With a little more than a year left in his presidency, his milquetoast legacy has been embodied by his greatest skill: wordcraft. Obama’s team has continued, if not exacerbated, most Bush era policies, simply rebranding them in order to appease and confuse the public into compliance.
When Obama’s cabinet dropped the term “enemy combatant”, it was a purely symbolic move to distance itself away from the Bush Guantanamo era. Unfortunately, over 140 men still remain rotting away in the notorious prison despite what they’re now called on paper. And when these prisoners go on a hunger strike, it’s now called a “long term non-religious fast”.
As journalist Glenn Greenwald reminds us, altering the names of policies doesn’t change the fact that they’re still happening:
“The Obama administration…makes only the most cosmetic and inconsequential changes – designed to generate headlines misleadingly depicting a significant reversal – while, in fact, retaining the crux of Bush’s extremist detention theory.”
Obviously this rebranding tactic wasn’t invented by Obama’s PR team. Propaganda was propelled with the advent of PR genius Edward Bernays and later Nazi mastermind Joseph Goebbels, whose powerful techniques have been perfected and employed for decades by governments worldwide. Disturbing Newspeak phrases that absolve their pillaging and mass murder have permeated society and warped our interpretation of reality.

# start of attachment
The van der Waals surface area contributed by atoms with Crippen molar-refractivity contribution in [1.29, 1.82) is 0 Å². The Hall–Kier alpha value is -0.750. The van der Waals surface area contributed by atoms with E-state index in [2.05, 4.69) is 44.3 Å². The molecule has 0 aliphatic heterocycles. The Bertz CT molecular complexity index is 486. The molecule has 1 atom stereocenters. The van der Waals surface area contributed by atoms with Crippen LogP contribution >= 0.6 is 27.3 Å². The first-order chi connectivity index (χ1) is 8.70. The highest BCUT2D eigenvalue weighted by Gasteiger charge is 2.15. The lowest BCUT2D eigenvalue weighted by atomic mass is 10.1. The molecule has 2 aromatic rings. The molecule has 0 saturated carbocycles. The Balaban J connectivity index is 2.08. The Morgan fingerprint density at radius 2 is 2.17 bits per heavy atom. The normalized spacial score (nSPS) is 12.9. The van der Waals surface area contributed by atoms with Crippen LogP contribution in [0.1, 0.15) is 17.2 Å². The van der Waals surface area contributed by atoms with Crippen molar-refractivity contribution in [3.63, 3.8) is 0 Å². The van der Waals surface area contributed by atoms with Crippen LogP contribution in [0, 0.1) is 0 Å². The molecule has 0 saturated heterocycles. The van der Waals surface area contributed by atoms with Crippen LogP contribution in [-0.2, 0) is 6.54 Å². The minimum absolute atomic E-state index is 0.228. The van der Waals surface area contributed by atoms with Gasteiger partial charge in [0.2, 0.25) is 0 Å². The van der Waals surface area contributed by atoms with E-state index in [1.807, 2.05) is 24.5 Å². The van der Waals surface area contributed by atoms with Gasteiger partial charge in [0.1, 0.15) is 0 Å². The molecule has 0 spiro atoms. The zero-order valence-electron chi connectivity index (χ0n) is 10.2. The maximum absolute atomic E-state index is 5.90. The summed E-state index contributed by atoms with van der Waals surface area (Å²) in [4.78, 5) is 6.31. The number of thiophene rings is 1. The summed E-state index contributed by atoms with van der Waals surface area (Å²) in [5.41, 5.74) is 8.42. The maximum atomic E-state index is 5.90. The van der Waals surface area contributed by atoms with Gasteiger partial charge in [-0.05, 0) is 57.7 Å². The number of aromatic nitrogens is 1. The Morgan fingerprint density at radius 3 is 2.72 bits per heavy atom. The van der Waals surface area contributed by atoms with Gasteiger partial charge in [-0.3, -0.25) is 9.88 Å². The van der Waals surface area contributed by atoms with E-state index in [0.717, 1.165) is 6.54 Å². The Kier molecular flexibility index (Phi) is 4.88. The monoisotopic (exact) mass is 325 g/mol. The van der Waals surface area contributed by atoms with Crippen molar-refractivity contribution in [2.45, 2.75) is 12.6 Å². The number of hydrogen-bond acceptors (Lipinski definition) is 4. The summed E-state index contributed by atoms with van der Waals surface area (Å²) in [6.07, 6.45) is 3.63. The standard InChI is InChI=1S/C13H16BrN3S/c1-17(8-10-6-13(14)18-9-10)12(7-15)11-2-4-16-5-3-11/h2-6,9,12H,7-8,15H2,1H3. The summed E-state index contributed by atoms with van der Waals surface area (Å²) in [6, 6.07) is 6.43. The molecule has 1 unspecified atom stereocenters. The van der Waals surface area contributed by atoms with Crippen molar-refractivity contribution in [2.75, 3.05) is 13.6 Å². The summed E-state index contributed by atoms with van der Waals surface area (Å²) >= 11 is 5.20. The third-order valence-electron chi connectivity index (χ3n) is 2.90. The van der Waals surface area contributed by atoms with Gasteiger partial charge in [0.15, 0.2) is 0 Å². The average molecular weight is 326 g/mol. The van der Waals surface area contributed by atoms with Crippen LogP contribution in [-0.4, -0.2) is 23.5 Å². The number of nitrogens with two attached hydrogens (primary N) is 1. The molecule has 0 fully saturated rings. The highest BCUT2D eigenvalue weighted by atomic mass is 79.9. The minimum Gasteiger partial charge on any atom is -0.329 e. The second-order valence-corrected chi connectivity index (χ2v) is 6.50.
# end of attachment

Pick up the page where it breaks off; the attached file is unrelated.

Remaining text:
“You’ve got to mow the lawn all the time. The minute you stop mowing, the grass is going to grow back.”
Beyond war, in today’s cut throat capitalist world overrun by neoliberal doctrine, there’s a language of dehumanization employed towards everything, spoken among the elite class and policy heads in order to keep things running efficiently.
As the Guardian points out, the term “cleansing the stock” is actually used to describe excess human beings by parliamentarians. After all, you can’t afford to actually feel emotion, empathy or sorrow for the paupers at the bottom of the totem pole.
Unsurprisingly, when it comes to the natural world, the language is even more crude. According to journalist George Monbiot,
“Nature is “natural capital”. Ecological processes are ecosystem services, because their only purpose is to serve us. Hills, forests and rivers are described in government reports as green infrastructure. Wildlife and habitats are asset classes in an ecosystems market. Fish populations are invariably described as stocks, as if they exist only as moveable assets from which wealth can be extracted – like disabled recipients of social security.”
All of these devaluing terms have seeped into mainstream consciousness, dutifully repeated by media figures and then, by us.
Words hold tremendous power, and if we don’t reclaim our language and start seeing people instead of “militants”, drone victims instead of “bug splats”, or natural splendor instead of “green infrastructure”, then the voiceless are destined to be silenced forever.